Pacifica is too desirable a city to keep the status quo. Perhaps now the NIMBY contingent will be pushed back and housing will be built. Supply and demand are not going to change the price of housing until there is MORE housing. Rent control is not an answer except for those who believe that rental housing should be a nonprofit endeavor and regulated like a utility, and that it is the cause of income inequality. Well, not having an appropriate education and wanting to live in areas that change to be beyond one's means are the real issues for most. Yes, there are bad-apple landlords and those are the headlines, but they are not representative of the rental housing market.

It's not very complicated.

(1) Characterizing yes voters as standing up to "greedy landlords" and calling anyone who didn't support the measure "heartless" (and dozens of other incredibly nasty insults) turned people off.

(2) The campaign lacked any credibility as its messengers have led efforts to block new housing in Pacifica for decades.

(3) The three City Council members who put rent control on the ballot didn't act in good faith because they did it immediately after shutting down the new rent advisory committee (over the committee's objections and before it had a chance to make any recommendations to council).

It is best for the Mom and Pop small-time landlords to exit the landlord business and leave it to the big-business guys.

Yes on C's outreach to renters was organized and targeted; it was not a "scattered, ad hoc effort." It was definitely a top priority of the campaign. Volunteers knocked on doors of registered voters in apartments, left flyers, door hangers, made phone calls, texts, etc. Some apartment renters are not registered voters, some of those who are registered may be apathetic or uninformed about Measure C (they're not in Pacifica internet forums and don't see the local paper), but other apartment renters were very informed and committed to the Yes on C campaign. A number of renters said they were scared to vote, even though their votes would be private. If only a portion of the apartment renters who would be affected by Measure C and who were registered voters voted for Measure C, even with a fairly high turnout of those voters, the number would probably still be too small to make much of a difference in the election outcome. The Yes campaign really needed a lot of the 70% of single-family homeowners (and renters) in Pacifica to set aside their own self-interest and consider the plight of Pacifica apartment renters. Asking voters to think of others and not themselves is a tough sell in a ballot measure.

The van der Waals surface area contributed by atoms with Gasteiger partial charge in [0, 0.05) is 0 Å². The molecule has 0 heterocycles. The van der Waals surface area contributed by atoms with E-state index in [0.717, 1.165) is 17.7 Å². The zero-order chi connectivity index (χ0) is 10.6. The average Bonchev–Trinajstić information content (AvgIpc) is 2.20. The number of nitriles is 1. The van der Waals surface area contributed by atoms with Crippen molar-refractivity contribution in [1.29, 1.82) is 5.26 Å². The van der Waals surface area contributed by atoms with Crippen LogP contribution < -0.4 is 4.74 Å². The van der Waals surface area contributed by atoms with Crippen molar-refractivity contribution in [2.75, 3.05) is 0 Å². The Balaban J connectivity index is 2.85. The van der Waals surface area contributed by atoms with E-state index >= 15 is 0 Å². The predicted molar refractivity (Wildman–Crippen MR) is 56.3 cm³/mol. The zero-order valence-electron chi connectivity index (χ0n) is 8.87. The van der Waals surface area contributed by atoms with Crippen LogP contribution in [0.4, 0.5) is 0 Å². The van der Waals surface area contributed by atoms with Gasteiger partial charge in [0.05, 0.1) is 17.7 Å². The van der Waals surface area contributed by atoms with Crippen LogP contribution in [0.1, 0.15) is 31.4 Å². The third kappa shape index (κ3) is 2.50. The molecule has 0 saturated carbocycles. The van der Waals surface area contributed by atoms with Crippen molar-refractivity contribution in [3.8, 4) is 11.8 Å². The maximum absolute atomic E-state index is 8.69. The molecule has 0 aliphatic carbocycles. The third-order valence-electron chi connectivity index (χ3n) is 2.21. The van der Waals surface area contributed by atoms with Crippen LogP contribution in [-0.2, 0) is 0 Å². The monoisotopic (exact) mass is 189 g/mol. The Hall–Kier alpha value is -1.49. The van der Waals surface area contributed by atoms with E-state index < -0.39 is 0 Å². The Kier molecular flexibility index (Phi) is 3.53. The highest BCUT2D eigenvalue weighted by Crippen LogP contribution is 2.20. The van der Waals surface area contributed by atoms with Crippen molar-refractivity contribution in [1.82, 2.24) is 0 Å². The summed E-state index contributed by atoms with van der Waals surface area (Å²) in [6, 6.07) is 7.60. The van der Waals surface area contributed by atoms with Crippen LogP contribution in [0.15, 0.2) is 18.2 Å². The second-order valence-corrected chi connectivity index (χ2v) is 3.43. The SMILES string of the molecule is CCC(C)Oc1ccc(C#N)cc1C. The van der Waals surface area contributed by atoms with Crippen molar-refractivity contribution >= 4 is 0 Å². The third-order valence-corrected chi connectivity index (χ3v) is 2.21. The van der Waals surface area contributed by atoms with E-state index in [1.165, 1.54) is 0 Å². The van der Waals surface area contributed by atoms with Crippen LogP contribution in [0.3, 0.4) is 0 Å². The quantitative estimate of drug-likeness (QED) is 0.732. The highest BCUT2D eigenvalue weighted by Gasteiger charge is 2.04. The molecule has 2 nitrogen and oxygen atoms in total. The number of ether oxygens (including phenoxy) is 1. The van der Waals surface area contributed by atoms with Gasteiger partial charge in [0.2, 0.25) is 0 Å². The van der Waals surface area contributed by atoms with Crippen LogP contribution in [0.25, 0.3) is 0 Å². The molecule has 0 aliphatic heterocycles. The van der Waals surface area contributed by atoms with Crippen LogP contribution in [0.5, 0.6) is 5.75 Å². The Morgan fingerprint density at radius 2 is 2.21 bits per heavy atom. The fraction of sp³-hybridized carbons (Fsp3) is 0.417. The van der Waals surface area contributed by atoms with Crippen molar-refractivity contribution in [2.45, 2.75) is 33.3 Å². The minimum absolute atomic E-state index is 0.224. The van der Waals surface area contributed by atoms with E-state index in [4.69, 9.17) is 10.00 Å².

I said "seemingly" because a high percentage of renters voting might have been able to swing the vote in an election with a low overall turnout. This goes back partly to your note that the large percentage of Pacifica homeowners (and perhaps renters in single units and newer multi-unit buildings?) had no immediate personal reason to care. They were probably a big part of the no-votes. That leaves the realtor/landlord vote, which is small whatever it is, and those duped by the visibility, misdirection, and lies of the NO campaign against those who do have a personal reason to care and those who were not duped. I'm just an observer and my speculation is not as sophisticated as longtime Pacifica campaigners on issues that have to do with quality of life for all. But, considering the campaigns that are surely in Pacifica's future and all the past campaigns in recent decades against big money spending that succeeded, isn't it a good idea to slice and dice the results in the quest for some insights?

@Carl May. We don't know what percentage of renters voted. Why are you assuming apathy on the part of renters?

Second, Yes on C's outreach to renters was a scattered, ad hoc effort. It definitely was not a top priority of the campaign.

Sixty percent of 33 percent of registered voters is not 60 percent. But why bother correcting? Anyone still expecting the realtor side to be able to deal with even basic arithmetic after the No On C campaign is as crazy as they are. Be very careful who you hire to be your representative in buying and selling property.

Reflecting on the comments of Collins and Hill does raise a question for me regarding percentages. The relatively small percentage of renters in Pacifica, I'll grant even a smaller percentage when one considers the measure was only for older multi-unit buildings, could have had a disproportionately large impact on the results if they had voted en masse in an off-year election with a predictably overall small turnout. Principles and honesty aside--for these were heavily on the side of Yes On C--how was it that the renters most affected were seemingly not motivated to vote in high numbers?